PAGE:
On The Necessity Of Subjecting Kremlinologists (And Social Scientists) To Market Discipline

I have gone on record with the following odds on Russia’s next President: Medvedev – 70%, Putin – 25%, Other – 5%. The first betting site to offer odds on the Russian Presidential election has other ideas. As of June 2011, the British online gambling site Stan James is offering the following odds: Putin 4/7, Medvedev 11/8, Zyuganov 66/1, Zhirinovsky 80/1, Bogdanov 100/1*.

Converted into non-gambler terminology, this means that they view VVP as the clear favorite. Whereas a $100 investment into Putin will yield just $56, betting right on a second Medvedev Presidency will net you $138. All the other candidates are (rightly) considered to be insignificant fry – e.g., correctly betting $1 on a Zyuganov win will get you $66 (with the additional EV-lowering risk that it may be promptly confiscated as a product of speculation if you’re in Russia))). Or from the viewpoint of implied odds, you need to have >63.64% confidence that Putin will win OR >42.11% confidence that Medvedev will win to profitably bet on the respective candidates**. So if I had the opportunity I’d totally bet on DAM, but unfortunately that site is closed to US-based political gamblers.

Bookies structure their odds in such a way that they win most of the time; note that the total implied odds add up to nearly 110%. But you can still win despite the handicap, by having special insight or knowledge of the topic. Needless to say, most “Russia watchers” will no doubt claim they have those, at least implicitly (otherwise, what right do they have to their editorials, salaries, etc?). I have previously exposed the self-appointed Kremlinogist priesthood for being full of cranks hiding their fundamental ignorance behind credentials, citations, post hoc narratives, etc. Here is their chance to prove me wrong, all ye Leon Arons and Ariel Cohens and Loco Lucases of the world! And get fabulously rich into the bargain!!!

All social (so-called) scientists should be subjected to this “trial by casino.” As the price of holding publicly funded positions, economists should be forced into investing their money into their own predictions of GDP growth or unemployment; political scientists should use their unique insights to bet on political candidates, parties, and revolutions; etc. Think of this as an idea for an institutional safeguard against fraud, an antidote to the snake oil and two-bit experts polluting economic, social, and political discussions. Because when these “experts” fail, they experience no accountability – largely, by conjuring explanations for why they were wrong, or sweeping their old claims under the carpet altogether – while the common folks who pay for their sated and comfortable upkeep suffer the repercussions of their failed predictions. By subjecting the “experts” to the market discipline of the casino, the quacks will be exposed and bankrupted in a Darwinian struggle for (reputational, pecuniary, etc) survival, and thus cleaning up social sciences and benefiting productive society.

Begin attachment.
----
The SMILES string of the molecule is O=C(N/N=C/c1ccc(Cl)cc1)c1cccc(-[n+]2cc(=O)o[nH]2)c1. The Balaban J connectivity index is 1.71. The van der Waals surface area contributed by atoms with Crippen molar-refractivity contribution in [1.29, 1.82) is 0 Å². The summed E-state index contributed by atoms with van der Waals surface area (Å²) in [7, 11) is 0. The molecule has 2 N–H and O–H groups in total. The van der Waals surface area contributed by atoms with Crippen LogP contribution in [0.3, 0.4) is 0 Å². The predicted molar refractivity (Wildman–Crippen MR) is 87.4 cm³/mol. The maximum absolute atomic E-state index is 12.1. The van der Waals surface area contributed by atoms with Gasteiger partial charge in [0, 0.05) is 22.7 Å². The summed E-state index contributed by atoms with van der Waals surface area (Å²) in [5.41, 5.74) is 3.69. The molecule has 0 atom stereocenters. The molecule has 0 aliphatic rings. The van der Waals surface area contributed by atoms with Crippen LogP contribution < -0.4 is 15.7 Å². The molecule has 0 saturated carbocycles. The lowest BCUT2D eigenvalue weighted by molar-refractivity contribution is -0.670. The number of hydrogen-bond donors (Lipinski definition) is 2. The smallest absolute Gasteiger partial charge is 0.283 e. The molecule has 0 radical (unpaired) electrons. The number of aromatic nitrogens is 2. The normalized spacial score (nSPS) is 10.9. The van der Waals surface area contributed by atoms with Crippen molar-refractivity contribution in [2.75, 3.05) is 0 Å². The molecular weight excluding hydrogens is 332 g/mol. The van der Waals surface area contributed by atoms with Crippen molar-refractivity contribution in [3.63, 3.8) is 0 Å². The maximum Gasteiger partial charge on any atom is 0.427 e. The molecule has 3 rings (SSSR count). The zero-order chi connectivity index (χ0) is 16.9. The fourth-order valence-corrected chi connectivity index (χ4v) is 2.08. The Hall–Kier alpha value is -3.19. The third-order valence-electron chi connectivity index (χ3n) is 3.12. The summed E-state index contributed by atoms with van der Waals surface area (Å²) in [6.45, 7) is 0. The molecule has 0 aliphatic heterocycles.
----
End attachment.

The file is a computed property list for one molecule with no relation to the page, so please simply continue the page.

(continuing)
But for now I’ll limit this challenge to Kremlinologists, an especially odious, malign and mendacious strain even by social “science” standards. Come on, bet some of that money you leech off your readers and/or taxpayers. If you don’t, like the pathetic quackacademic you probably are, then consider yourself lower than the meanest bookie on the planet. He at least puts his money where his mouth is.

UPDATE 6/11: Two further things I want to mention. Patrick Armstrong kindly pointed me to this site, which is based on punters’ estimates (as opposed to bookies). There, as of today, the traded odds are that there is a 75% chance that Vladimir Putin will “announce he intends to run for Pres. of Russia before midnight ET 31 Aug 2011.” So betting here – i.e. selling shares – is even more profitable. Not only does it cut out the bookie and get one even better odds that from Stan James above, but that prediction also flies against the Kremlin tradition of announcing their candidate within a half-year of the elections (Yeltsin announced Putin as his preferred successor on Jan 1st, 2000; Putin did the same for Medvedev on Dec 10th, 2008).

Why on Earth could the odds be so tilted? First, this trade isn’t enjoying a lot of volume so lots of potential for skew. Second, the Western media coverage, which focuses on how DAM is a puppet of VVP and on how the master wants his old job back to reassert dictatorship or some such. As with the Russian stock market in the past decade, it offers an excellent opportunity, paraphrasing Eric Kraus, to profit off the difference between the media’s perceptions of Russia and reality.

PS. Speaking of prior elections… I noted that Sean Guillory posted about the Presidential odds in August 2007. Back then, the bookie consensus was that Sergey Ivanov – presumably because of his silovik background – was the favored successor with odds of 2.2/1 (45%), as opposed to DAM with 3.75/1 (27%).

PPS. Track the intrade.com odds below:

 

* I’d also be willing to take odds of c. 200/1 on figures like Igor Shuvalov or Sergey Naryshkin. They’re very unlikely, of course, but they are dark horse candidates and the payoff, in the event that they are nominated by the Kremlin – after which the chances of theirs winning will skyrocket to near 100% – would be huge.

** That is the reason I took 7/4 odds to bet on a Republican Presidency in 2012. The implied odds for that are 36.36%. My own assessment is that it’s basically a coin flip, because everything hinges on where the economy goes, which in turn depends on whether oil prices spike again between now and summer 2012. I view the odds of that as being significant, about break-even actually. Hence my bet.

EDIT: I was wrong.

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